Last week, the Colbert Report ran a very funny bit about a New York unicyclist’s fight for his right to ride on the sidewalk. In the video, they list four states with laws on the books singling out unicyclists, and Washington is one of them.
“But wait,” I thought, “if I can ride my bicycle on the sidewalk, why can’t someone ride a unicycle?” So I looked into it. It would appear Colbert’s well-known distaste for “books” and “facts” also applies to Washington state law books.
Turns out, there is no mention of unicycles in Washington State law. The law misquoted in the episode (WAC 352-32-075) does not use the word unicycle, but unicycles would likely fall under its definition of “nonmotorized cycles.” However, the law merely states that you can’t ride a bike (or, by definition, unicycle) on state park trails unless they say so. So mountain unicyclists need to stick to mountain bike trails, it seems.
But what about the rest of the state? Seattle law also fails to mention unicyclists specifically. Considering you can bike on the sidewalks here, you can surely ride a unicycle. However, bicycle laws (and common sense) state you must yield to pedestrians.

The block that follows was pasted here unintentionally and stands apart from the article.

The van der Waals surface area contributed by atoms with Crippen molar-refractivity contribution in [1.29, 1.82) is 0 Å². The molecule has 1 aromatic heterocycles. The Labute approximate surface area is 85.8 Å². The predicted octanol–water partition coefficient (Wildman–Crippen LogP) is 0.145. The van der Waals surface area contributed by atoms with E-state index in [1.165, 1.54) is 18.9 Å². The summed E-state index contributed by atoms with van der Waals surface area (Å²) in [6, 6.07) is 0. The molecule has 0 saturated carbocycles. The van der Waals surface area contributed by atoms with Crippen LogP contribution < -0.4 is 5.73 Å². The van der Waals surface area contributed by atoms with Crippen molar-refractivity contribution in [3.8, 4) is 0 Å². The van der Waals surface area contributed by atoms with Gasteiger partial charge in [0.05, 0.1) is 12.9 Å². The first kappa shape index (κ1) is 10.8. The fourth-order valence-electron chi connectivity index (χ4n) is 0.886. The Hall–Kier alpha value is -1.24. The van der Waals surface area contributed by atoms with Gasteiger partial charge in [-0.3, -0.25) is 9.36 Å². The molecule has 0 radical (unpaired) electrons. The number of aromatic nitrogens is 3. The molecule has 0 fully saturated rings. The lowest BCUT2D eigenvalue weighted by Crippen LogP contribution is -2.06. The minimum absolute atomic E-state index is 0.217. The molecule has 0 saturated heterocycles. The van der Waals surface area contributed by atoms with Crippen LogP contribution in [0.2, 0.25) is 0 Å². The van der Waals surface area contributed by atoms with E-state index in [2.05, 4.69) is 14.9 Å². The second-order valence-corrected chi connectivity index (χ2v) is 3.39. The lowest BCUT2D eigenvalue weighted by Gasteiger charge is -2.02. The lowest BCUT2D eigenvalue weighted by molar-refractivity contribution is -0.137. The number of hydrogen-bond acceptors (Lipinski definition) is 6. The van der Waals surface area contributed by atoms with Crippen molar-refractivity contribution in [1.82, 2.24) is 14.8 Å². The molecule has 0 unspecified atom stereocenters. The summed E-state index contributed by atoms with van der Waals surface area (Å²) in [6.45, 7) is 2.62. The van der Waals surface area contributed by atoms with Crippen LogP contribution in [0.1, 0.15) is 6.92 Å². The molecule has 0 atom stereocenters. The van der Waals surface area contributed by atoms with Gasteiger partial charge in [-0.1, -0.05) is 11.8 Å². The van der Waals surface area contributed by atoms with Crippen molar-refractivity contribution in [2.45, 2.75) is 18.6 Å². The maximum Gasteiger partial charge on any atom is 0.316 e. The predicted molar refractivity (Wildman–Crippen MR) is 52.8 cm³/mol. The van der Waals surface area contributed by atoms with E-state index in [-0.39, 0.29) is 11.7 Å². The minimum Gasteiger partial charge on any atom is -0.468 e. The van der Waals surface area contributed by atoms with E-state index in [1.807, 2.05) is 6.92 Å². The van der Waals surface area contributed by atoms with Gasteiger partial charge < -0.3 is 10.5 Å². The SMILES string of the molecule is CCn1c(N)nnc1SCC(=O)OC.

The question for Washington unicyclists seems less about whether they can behave as pedestrians (it appears they can) and more about whether they can access the added privileges given to bicyclists. For example, can you legally ride a unicycle on the street?
Washington state law defines a bicycle as “every device propelled solely by human power upon which a person or persons may ride, having two tandem wheels either of which is sixteen inches or more in diameter, or three wheels, any one of which is more than twenty inches in diameter.” Therefore, the road rights available to cyclists would not appear to apply to unicyclists. Tell that to this guy, though.
So rest easy, Washington state members of the Colbert Nation who also ride unicycles. It does not appear our state is out to get you. And as for you long-distance unicyclists… let’s just hope it never comes up.